One of Allemand Parish’s wealthiest men staggers and falls following a Mardi Gras parade, only to be found murdered with a gris gris bag tied to the knife in his chest in A.C. Mason’s “Mardi Gras Gris Gris.” The Baton Rouge author’s full name is Anne Clayre Mason and she’s written several romantic suspense and mysteries. Visit her web site at www.anneclayremason.com.

            A fun Mardi Gras book for this time of year has been created by Lafayette artist Vergie Banks. “The Journey of the Little Red Tricycle, Zoe Meets Gumbo,” for ages 3 and up, centers around a young girl named Zoe who can speak three languages, English, French and Spanish. Zoe dresses in costumes and enjoys a country Mardi Gras with zydeco music, chasing chickens and a gumbo at day’s end, even though the chicken she brings home becomes a pet. Banks’s little red tricycle is part of her most popular body of artwork that portrays a little Creole girl with pigtails on her three-wheeler.

New releases
            Neal Bertrand of Lafayette has published a book containing more than 600 photos his father took while serving in World War II, plus portions of his battalion’s daily journals, in “Dad’s War Photos: Adventures in the South Pacific.” According to Bertrand, the book contains 14 types of airplanes, Bob Hope signing autographs and photos from captured Japanese cameras, plus 21 maps that trace his father’s steps from country to country. “Dad’s War Photos” is on sale at Champagne’s Supermarket in the Oil Center or by sending $25 to Cypress Cove Publishing, P.O. Box 91195, Lafayette, LA 70509-1195.
            Bertrand will speak at 10 a.m. Saturday at the Imperial St. Landry Genealogical and Historical Society meeting at the Opelousas Library. He will display his father’s artifacts and speak about the book.
            Annmarie Sartor of Monroe has published “We met in September,” a romantic suspense that chronicles the rise and disappearance of an international sailing magnet and the wife who takes on a frantic search to find him. The book is available at online bookstores. For information, visit http://annmariesartor.com/.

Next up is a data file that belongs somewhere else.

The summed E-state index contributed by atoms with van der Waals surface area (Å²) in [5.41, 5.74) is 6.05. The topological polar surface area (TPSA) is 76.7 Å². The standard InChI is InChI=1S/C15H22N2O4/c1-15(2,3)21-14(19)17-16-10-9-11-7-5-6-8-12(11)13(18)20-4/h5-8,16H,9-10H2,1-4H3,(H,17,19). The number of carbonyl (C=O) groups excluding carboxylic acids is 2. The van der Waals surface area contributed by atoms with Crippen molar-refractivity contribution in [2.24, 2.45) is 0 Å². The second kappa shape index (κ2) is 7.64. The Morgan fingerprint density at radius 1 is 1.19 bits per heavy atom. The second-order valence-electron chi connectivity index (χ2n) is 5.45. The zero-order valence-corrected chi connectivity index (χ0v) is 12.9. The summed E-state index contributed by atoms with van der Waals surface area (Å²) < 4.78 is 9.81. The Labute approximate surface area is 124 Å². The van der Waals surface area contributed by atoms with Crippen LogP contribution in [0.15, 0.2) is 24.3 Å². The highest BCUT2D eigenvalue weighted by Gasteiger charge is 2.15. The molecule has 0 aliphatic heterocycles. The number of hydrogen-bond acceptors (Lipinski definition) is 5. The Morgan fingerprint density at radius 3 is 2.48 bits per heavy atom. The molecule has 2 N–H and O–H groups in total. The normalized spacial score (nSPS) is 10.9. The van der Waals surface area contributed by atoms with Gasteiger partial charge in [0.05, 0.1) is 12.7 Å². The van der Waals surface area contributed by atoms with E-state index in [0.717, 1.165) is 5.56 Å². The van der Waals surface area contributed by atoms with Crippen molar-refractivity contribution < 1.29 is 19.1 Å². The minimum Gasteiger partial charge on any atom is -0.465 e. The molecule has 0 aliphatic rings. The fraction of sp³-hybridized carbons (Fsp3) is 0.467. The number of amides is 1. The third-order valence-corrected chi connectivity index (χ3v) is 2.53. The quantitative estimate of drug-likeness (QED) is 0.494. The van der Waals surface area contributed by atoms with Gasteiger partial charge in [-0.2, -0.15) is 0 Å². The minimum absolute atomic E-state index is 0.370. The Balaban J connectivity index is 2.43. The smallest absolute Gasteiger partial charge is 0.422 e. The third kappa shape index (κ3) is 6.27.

Three generations of the Sandoz family investigate the spooky happenings inside the 100-year-old family home of Opelousas in “The Presence Within,” written by Jeff and Jane Simmons Sandoz with illustrations by John Sandoz. The book is available at The Cuttery, J.B. Sandoz and the Sandoz Law Office in Opelousas and at Amazon.com.
            Rachel N. Stewart of Baton Rouge has published “Take It & Laugh,” about a young girl who becomes a single parent but finds her purpose through Jesus and receiving an education. The book is available at online bookstores.
            Ashley Blake of Nashville, a native of Louisiana, has published a suspense titled “Dark Bayou” in which main character Freddy Tango’s grandfather insists he was attacked by a long-dead outlaw. Someone is searching for the outlaw’s treasure and they believe Cecil Tango has it.           

Book events
            The Lafayette Public Library will screen the documentary “Lost Boys of Sudan” at 6 p.m. Tuesday with a discussion at 7:45 p.m. at South Regional Library as part of the program called Lafayette Reads Together. The inaugural program focuses on the New York Times bestseller “A Long Walk to Water” by Linda Sue Park, a survivor’s tale inspired by the real story of one of the Lost Boys of Sudan, who not only saved himself, but improved the quality of life for many. For a list of events, visit LafayettePublicLibrary.org.
            Warren and Mary Perrin, editors of “Acadie Then and Now: A People’s History,” will speak about their new book at 6 p.m. Thursday as part of the Center for Louisiana Studies’ “Bayou State Book Talks” at South Regional Library. For more information, call 233-5832, or email perrin@plddo.com.

Cheré Coen is the author of “Forest Hill, Louisiana: A Bloom Town History,” “Haunted Lafayette, Louisiana” and “Exploring Cajun Country: A Historic Guide to Acadiana” and co-author of “Magic’s in the Bag: Creating Spellbinding Gris Gris Bags and Sachets.” Write her at cherecoen@gmail.com.